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Last week I was fortunate enough to attend and present my research at the 2015 ISAZ (International Society for Anthrozoology) conference in Saratoga Springs, NY. It was an amazing conference, with research presentations and talks on everything from anthropomorphism, animal-assisted therapy, welfare issues, our relationships with our pets, animal shelter issues, and so much more!

I STORIFIED most of the tweets from the conference, in case you want to read more about what happened. There were many highlights, including John Bradshaw's keynote talk, meeting other folks who are actively promoting science and behavior via social media, and of course talking about almost nothing but animals and research for many days.

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And stay tuned at the ISAZ2015 website, they promised an updated PDF of the program soon, and of course, check out the organization and become a member if you are interested in issues related to human-animal interactions!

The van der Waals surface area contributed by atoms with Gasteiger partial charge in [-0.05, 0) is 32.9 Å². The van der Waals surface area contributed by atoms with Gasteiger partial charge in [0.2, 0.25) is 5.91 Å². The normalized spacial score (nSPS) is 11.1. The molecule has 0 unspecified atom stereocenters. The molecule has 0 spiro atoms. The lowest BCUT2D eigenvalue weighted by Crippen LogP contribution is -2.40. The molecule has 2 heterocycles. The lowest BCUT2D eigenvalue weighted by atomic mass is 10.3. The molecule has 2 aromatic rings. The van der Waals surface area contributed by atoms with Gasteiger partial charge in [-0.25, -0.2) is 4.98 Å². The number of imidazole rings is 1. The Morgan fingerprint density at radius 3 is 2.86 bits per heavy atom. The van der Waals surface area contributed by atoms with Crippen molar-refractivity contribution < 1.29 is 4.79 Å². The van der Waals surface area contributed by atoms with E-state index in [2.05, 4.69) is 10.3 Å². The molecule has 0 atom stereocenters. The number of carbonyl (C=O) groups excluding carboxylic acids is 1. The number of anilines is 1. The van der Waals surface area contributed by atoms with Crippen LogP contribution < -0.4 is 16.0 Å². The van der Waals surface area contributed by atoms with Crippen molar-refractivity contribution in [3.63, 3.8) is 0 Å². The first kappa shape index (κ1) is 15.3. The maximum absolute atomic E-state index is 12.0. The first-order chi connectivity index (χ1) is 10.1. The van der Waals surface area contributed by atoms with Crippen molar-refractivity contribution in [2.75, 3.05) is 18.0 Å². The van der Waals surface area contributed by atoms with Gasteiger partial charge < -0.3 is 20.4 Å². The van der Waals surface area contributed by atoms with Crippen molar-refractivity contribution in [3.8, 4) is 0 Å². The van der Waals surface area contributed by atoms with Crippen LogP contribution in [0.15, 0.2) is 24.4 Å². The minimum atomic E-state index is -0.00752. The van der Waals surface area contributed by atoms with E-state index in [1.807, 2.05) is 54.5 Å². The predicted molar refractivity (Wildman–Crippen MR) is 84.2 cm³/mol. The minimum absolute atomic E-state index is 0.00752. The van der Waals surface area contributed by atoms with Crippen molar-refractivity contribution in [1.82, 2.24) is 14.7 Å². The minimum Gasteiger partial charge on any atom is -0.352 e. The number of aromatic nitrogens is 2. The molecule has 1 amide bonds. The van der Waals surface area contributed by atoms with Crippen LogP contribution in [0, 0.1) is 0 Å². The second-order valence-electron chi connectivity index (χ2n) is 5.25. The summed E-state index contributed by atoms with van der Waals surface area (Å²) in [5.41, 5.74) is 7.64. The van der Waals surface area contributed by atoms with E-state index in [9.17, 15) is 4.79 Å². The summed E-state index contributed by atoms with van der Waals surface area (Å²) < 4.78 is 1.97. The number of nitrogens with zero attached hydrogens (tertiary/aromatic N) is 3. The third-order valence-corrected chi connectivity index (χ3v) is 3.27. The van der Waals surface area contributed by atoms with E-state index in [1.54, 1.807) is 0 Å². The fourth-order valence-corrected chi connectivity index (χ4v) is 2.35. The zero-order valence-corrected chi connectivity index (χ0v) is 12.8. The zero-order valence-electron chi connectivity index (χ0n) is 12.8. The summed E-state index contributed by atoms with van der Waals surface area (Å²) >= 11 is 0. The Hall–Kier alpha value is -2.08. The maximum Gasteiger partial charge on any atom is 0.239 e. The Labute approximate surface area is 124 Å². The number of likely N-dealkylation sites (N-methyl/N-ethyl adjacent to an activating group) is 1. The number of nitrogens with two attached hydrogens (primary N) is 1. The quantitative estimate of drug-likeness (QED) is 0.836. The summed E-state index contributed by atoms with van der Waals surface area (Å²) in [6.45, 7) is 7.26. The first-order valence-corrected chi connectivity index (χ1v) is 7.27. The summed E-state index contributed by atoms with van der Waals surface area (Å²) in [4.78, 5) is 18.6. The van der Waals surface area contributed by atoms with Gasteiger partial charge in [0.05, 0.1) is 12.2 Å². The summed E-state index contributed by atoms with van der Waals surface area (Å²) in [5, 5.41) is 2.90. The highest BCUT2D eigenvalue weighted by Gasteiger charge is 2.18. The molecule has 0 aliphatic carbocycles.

Tonight I'm headed back to the east coast...this time to attend and present at the Conference of the  International Society for Anthrozoology (ISAZ) (that's human-animal interactions, yo!). I haven't attended this conference since 2009, so I'm really excited to be back again.

This year's conference features a keynote from one of my fave cat scientists, John Bradshaw; sessions on the history of human-animal interactions, shelters & animal welfare, animal behavior, attitudes toward animals, and animal assisted therapy. My research collaborator and I will be presenting our work developing a scale to measures pet owner's care for their cats.

Sound awesome? Don't worry, I will be live-tweeting as much as I can, and you can follow at #ISAZ2015! And if you'll be there...come say hello!

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Not a bad way to wake up each morning.
Not a bad way to wake up each morning.

Another CO3 (Comparative Cognition Conference) has come and gone. Every year, a small (250-ish) group of scientists who study animals (from bees to humans) gathers on the beach in Melbourne, Florida to share snippets of research and make friends with others who share the same fascination with how animals think, solve problems, and perceive the world.